Red Bull boss Christian Horner believes the emotion at the end of a grand prix will pose the toughest test of discipline regarding Formula 1’s strict new COVID-19 safety protocols.
The 2020 F1 season will finally begin next week in Austria, three a half months after the cancellation of the Australian Grand Prix due to the escalating coronavirus pandemic.
F1 has secured its return by implementing strict measures that teams will have to observe while running the car and just by being at the circuit.
Red Bull got to grips with the new protocols in a live environment when it ran its 2020 car in a filming day at Silverstone, with a garage set-up that Horner said included a “one-way system…following arrows on the floor, which is totally alien to everyone”.
But major elements of a grand prix weekend are also changing, such as the traditional podium celebration shifting to some kind of ceremony on the grid.
Grand prix victories are often celebrated by wild scenes of a driver throwing themselves into a crowd of team members after parking their car, and team personnel hugging and shaking hands.
“The strangest thing will be either going to the grid or the post-race procedure,” Horner said.
“What do you do? Tap elbows with someone afterwards if you have a good result?
“There is always a lot of emotion when you are at the end of a grand prix, especially if you are lucky enough to get a result, so that is going to test discipline to the full.”
Personnel attending the ‘closed events’, which all European races are expected to operate as, must be tested before travelling then again every five days on arrivals.
Teams and other groups will operate in ‘bubbles’, unable to operate with one another, and the same goes for drivers.
Renault’s Daniel Ricciardo said on Friday: “I’m a hugger, I like hugging people, so that’s going to change.
“I’ve got to keep my distance but I’m sure we’re going to find some new ways to embrace each other, especially after a good result.
“Obviously we’re going to do what we can to keep this thing away and keep it out of the paddock.
“We’ve waited so long to get back to doing what we love so we do our utmost to make sure that once we get back in there we can remain and stay strong and healthy and keep it out.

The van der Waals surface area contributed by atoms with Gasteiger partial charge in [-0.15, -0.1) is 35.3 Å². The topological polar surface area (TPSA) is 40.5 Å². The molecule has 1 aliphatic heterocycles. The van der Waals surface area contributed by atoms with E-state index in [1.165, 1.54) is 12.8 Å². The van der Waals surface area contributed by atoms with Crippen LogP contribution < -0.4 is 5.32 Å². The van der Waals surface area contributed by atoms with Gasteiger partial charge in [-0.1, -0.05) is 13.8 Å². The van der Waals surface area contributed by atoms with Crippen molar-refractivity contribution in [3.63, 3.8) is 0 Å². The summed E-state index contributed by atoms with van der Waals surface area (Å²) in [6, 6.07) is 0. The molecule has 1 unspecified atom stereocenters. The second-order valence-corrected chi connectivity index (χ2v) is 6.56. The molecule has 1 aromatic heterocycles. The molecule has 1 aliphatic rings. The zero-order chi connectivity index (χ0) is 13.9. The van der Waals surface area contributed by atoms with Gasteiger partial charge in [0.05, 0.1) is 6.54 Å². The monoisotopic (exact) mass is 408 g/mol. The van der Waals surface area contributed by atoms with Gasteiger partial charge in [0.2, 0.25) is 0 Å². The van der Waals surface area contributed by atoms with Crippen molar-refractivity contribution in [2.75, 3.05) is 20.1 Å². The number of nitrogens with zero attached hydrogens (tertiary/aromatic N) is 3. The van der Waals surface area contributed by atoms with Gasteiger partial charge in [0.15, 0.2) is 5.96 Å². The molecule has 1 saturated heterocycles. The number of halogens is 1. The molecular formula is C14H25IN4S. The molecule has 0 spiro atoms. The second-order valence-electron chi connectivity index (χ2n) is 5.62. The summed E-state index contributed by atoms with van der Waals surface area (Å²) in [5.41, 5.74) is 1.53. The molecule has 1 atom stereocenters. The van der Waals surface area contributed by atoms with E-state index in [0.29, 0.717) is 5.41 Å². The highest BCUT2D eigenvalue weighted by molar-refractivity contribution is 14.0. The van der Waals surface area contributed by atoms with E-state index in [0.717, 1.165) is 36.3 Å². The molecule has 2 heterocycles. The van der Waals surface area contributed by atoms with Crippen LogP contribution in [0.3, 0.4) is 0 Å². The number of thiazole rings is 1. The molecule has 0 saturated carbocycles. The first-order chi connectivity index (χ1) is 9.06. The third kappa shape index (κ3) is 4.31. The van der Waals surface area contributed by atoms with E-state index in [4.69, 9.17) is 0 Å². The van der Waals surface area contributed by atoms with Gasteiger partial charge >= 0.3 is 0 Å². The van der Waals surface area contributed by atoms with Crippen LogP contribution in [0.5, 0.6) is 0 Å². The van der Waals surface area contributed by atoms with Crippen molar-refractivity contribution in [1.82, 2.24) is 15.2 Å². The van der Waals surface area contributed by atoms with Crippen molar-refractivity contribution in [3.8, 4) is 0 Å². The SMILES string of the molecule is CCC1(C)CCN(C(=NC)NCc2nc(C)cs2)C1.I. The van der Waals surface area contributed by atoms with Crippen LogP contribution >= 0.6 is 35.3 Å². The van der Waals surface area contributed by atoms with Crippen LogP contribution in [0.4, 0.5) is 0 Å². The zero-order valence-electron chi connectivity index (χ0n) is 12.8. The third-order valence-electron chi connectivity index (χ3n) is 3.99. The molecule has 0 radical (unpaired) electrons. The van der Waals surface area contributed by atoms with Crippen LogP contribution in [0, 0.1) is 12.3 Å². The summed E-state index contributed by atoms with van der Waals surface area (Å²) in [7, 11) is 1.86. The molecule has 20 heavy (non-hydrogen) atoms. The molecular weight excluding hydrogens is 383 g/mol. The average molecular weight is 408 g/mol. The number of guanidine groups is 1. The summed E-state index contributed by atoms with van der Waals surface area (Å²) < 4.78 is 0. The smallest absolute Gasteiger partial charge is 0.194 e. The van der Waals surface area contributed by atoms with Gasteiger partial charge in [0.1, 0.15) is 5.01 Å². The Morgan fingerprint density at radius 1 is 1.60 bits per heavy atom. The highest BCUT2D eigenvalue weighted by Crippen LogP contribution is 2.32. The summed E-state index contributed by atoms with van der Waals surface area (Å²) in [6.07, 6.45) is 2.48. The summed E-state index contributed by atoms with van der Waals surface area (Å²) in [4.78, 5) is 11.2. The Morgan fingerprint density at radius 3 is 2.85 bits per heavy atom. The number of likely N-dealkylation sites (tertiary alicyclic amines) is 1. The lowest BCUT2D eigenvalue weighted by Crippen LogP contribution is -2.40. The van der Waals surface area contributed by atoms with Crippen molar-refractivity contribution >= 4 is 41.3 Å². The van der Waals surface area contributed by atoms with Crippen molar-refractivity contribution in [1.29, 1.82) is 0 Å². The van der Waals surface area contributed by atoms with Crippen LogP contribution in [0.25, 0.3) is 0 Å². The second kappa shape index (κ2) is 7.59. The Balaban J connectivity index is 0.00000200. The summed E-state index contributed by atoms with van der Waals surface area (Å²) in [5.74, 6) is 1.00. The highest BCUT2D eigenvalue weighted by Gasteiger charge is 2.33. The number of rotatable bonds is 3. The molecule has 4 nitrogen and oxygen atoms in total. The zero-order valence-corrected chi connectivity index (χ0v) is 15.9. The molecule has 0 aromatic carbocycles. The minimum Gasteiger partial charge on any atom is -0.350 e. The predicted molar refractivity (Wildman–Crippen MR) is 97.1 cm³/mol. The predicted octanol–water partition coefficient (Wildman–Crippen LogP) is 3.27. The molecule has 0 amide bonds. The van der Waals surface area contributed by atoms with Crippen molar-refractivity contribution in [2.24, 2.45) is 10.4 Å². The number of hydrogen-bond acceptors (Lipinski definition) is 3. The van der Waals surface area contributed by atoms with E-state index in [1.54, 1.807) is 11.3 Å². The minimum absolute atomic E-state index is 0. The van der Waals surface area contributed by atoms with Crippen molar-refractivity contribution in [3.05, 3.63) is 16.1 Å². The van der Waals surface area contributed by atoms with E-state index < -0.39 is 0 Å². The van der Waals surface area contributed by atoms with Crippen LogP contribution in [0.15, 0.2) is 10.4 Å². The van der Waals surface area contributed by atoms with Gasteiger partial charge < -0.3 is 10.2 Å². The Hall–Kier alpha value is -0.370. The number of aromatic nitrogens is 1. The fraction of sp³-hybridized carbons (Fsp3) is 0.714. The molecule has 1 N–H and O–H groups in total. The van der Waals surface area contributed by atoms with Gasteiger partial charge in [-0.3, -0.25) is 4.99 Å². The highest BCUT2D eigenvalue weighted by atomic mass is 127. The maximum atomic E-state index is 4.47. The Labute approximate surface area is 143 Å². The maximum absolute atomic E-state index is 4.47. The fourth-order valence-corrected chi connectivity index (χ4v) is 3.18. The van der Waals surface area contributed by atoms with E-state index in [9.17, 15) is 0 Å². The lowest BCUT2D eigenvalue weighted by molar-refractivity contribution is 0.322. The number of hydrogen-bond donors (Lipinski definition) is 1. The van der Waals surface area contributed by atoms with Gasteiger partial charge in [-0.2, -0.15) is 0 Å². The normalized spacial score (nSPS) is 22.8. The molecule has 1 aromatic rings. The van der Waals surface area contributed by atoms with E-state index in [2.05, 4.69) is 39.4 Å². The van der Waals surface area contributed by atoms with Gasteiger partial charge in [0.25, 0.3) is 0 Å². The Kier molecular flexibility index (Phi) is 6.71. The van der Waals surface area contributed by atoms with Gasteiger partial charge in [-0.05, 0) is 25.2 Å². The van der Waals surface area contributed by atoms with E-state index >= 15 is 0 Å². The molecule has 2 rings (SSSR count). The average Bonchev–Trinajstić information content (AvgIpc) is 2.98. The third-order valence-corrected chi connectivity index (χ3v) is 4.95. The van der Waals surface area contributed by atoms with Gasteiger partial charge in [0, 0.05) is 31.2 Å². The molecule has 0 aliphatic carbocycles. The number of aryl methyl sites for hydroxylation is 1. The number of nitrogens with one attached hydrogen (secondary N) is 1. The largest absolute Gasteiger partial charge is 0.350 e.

“So no hugging for now.”
Why Red Bull didn’t test 2018 car or Verstappen
Red Bull’s filming day was conducted with Alex Albon as Max Verstappen would have needed to relocate to the UK earlier this month to participate, given the country’s strict quarantine rules at present.
Horner believes the team is now properly prepared for Austria, thanks to detailed work at the factory and the benefit of a live environment at Silverstone, even though a filming day meant it was limited to 100km at the Silverstone ‘National’ circuit.
Mercedes and Ferrari conducted their Austria preparations using 2018 cars at Silverstone and Mugello respectively, which gave them more freedom on mileage.
“Alex got 100km under his belt, which is just over 30 laps, and I think that helped him to get fully back into the racing mindset ahead of next week’s race,” Horner said.
“We don’t have the luxury of being able to run cars from two years ago due to the change in engine supplier, so it was not worth running both drivers as there were just not enough laps and as Alex was in the UK and has less F1 experience, we elected that he should drive.
“But the day was as much about the team as the driver as they learnt to work in PPE with COVID-19 prevention measures in place.
“They were also able to practice live pitstops, putting in some sub-two-second stops, and run through grid procedures in preparation for the season restart.
“Operationally, we have also completed some virtual races with the pitwall so by the time we get to Austria we will be fully prepared.
“That said, some drivers will be rusty, and that could make for an exciting start to the race because there will inevitably be some mistakes.”